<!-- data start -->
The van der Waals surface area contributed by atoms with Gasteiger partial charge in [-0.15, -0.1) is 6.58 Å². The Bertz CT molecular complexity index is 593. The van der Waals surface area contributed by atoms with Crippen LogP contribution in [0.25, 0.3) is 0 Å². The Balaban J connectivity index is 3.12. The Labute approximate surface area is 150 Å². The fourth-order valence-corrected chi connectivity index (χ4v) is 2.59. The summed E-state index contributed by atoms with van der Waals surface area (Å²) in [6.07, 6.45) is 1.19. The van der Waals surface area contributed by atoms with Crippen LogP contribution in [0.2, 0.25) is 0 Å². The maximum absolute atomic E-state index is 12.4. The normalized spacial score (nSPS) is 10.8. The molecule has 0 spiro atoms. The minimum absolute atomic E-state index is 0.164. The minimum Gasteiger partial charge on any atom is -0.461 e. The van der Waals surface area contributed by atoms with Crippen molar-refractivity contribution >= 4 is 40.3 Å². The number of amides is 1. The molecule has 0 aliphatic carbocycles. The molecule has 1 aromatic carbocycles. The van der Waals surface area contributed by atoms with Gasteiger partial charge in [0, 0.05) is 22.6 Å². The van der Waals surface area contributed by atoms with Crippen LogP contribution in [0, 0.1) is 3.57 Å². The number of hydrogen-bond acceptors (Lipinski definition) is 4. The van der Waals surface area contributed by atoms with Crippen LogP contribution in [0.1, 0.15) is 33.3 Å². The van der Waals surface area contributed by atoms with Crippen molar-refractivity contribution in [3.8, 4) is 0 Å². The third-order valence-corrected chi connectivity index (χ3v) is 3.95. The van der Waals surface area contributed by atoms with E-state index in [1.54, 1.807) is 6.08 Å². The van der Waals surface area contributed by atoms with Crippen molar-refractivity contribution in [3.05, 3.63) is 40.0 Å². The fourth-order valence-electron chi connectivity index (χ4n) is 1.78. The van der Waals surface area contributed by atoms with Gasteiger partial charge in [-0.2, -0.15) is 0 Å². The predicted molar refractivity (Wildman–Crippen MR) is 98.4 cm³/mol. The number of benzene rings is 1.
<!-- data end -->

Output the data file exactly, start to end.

The van der Waals surface area contributed by atoms with Gasteiger partial charge in [-0.15, -0.1) is 6.58 Å². The Bertz CT molecular complexity index is 593. The van der Waals surface area contributed by atoms with Crippen LogP contribution in [0.25, 0.3) is 0 Å². The Balaban J connectivity index is 3.12. The Labute approximate surface area is 150 Å². The fourth-order valence-corrected chi connectivity index (χ4v) is 2.59. The summed E-state index contributed by atoms with van der Waals surface area (Å²) in [6.07, 6.45) is 1.19. The van der Waals surface area contributed by atoms with Crippen LogP contribution in [0.2, 0.25) is 0 Å². The maximum absolute atomic E-state index is 12.4. The normalized spacial score (nSPS) is 10.8. The molecule has 0 spiro atoms. The minimum absolute atomic E-state index is 0.164. The minimum Gasteiger partial charge on any atom is -0.461 e. The van der Waals surface area contributed by atoms with Crippen molar-refractivity contribution >= 4 is 40.3 Å². The number of amides is 1. The molecule has 0 aliphatic carbocycles. The molecule has 1 aromatic carbocycles. The van der Waals surface area contributed by atoms with Gasteiger partial charge in [0, 0.05) is 22.6 Å². The van der Waals surface area contributed by atoms with Crippen LogP contribution in [0, 0.1) is 3.57 Å². The number of hydrogen-bond acceptors (Lipinski definition) is 4. The van der Waals surface area contributed by atoms with Crippen LogP contribution in [0.1, 0.15) is 33.3 Å². The van der Waals surface area contributed by atoms with Crippen molar-refractivity contribution in [3.8, 4) is 0 Å². The third-order valence-corrected chi connectivity index (χ3v) is 3.95. The van der Waals surface area contributed by atoms with E-state index in [1.54, 1.807) is 6.08 Å². The van der Waals surface area contributed by atoms with Crippen molar-refractivity contribution in [3.05, 3.63) is 40.0 Å². The fourth-order valence-electron chi connectivity index (χ4n) is 1.78. The van der Waals surface area contributed by atoms with Gasteiger partial charge in [-0.2, -0.15) is 0 Å². The predicted molar refractivity (Wildman–Crippen MR) is 98.4 cm³/mol. The number of benzene rings is 1.